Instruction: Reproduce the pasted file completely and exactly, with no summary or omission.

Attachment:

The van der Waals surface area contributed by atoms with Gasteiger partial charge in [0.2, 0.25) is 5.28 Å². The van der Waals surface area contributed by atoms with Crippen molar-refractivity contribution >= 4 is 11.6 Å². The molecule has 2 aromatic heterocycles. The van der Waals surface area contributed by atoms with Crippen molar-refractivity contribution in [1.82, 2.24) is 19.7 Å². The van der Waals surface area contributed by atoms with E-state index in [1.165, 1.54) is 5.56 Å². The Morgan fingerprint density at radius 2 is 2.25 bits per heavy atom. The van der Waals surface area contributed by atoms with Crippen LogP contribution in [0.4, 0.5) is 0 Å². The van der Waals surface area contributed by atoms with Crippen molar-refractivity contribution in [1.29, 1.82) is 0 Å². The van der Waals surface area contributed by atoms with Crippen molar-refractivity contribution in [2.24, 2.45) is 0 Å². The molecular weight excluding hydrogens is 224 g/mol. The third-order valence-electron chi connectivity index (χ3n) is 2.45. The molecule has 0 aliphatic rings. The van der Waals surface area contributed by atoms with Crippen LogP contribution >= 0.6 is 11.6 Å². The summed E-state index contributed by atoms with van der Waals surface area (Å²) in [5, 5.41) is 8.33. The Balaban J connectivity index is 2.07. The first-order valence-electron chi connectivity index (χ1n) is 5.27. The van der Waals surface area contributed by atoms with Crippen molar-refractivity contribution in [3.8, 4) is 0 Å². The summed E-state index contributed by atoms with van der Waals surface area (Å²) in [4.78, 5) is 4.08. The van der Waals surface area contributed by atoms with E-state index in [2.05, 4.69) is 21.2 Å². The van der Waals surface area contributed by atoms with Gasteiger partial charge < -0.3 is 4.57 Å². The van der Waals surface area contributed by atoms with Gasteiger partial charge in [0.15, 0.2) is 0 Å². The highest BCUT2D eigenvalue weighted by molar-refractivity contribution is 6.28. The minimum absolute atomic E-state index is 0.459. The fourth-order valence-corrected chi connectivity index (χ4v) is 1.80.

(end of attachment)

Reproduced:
The van der Waals surface area contributed by atoms with Gasteiger partial charge in [0.2, 0.25) is 5.28 Å². The van der Waals surface area contributed by atoms with Crippen molar-refractivity contribution >= 4 is 11.6 Å². The molecule has 2 aromatic heterocycles. The van der Waals surface area contributed by atoms with Crippen molar-refractivity contribution in [1.82, 2.24) is 19.7 Å². The van der Waals surface area contributed by atoms with E-state index in [1.165, 1.54) is 5.56 Å². The Morgan fingerprint density at radius 2 is 2.25 bits per heavy atom. The van der Waals surface area contributed by atoms with Crippen LogP contribution in [0.4, 0.5) is 0 Å². The van der Waals surface area contributed by atoms with Crippen molar-refractivity contribution in [1.29, 1.82) is 0 Å². The van der Waals surface area contributed by atoms with Crippen molar-refractivity contribution in [2.24, 2.45) is 0 Å². The molecular weight excluding hydrogens is 224 g/mol. The third-order valence-electron chi connectivity index (χ3n) is 2.45. The molecule has 0 aliphatic rings. The van der Waals surface area contributed by atoms with Crippen LogP contribution >= 0.6 is 11.6 Å². The summed E-state index contributed by atoms with van der Waals surface area (Å²) in [5, 5.41) is 8.33. The Balaban J connectivity index is 2.07. The first-order valence-electron chi connectivity index (χ1n) is 5.27. The van der Waals surface area contributed by atoms with Crippen molar-refractivity contribution in [3.8, 4) is 0 Å². The summed E-state index contributed by atoms with van der Waals surface area (Å²) in [4.78, 5) is 4.08. The van der Waals surface area contributed by atoms with E-state index in [2.05, 4.69) is 21.2 Å². The van der Waals surface area contributed by atoms with Gasteiger partial charge < -0.3 is 4.57 Å². The van der Waals surface area contributed by atoms with Gasteiger partial charge in [0.15, 0.2) is 0 Å². The highest BCUT2D eigenvalue weighted by molar-refractivity contribution is 6.28. The minimum absolute atomic E-state index is 0.459. The fourth-order valence-corrected chi connectivity index (χ4v) is 1.80.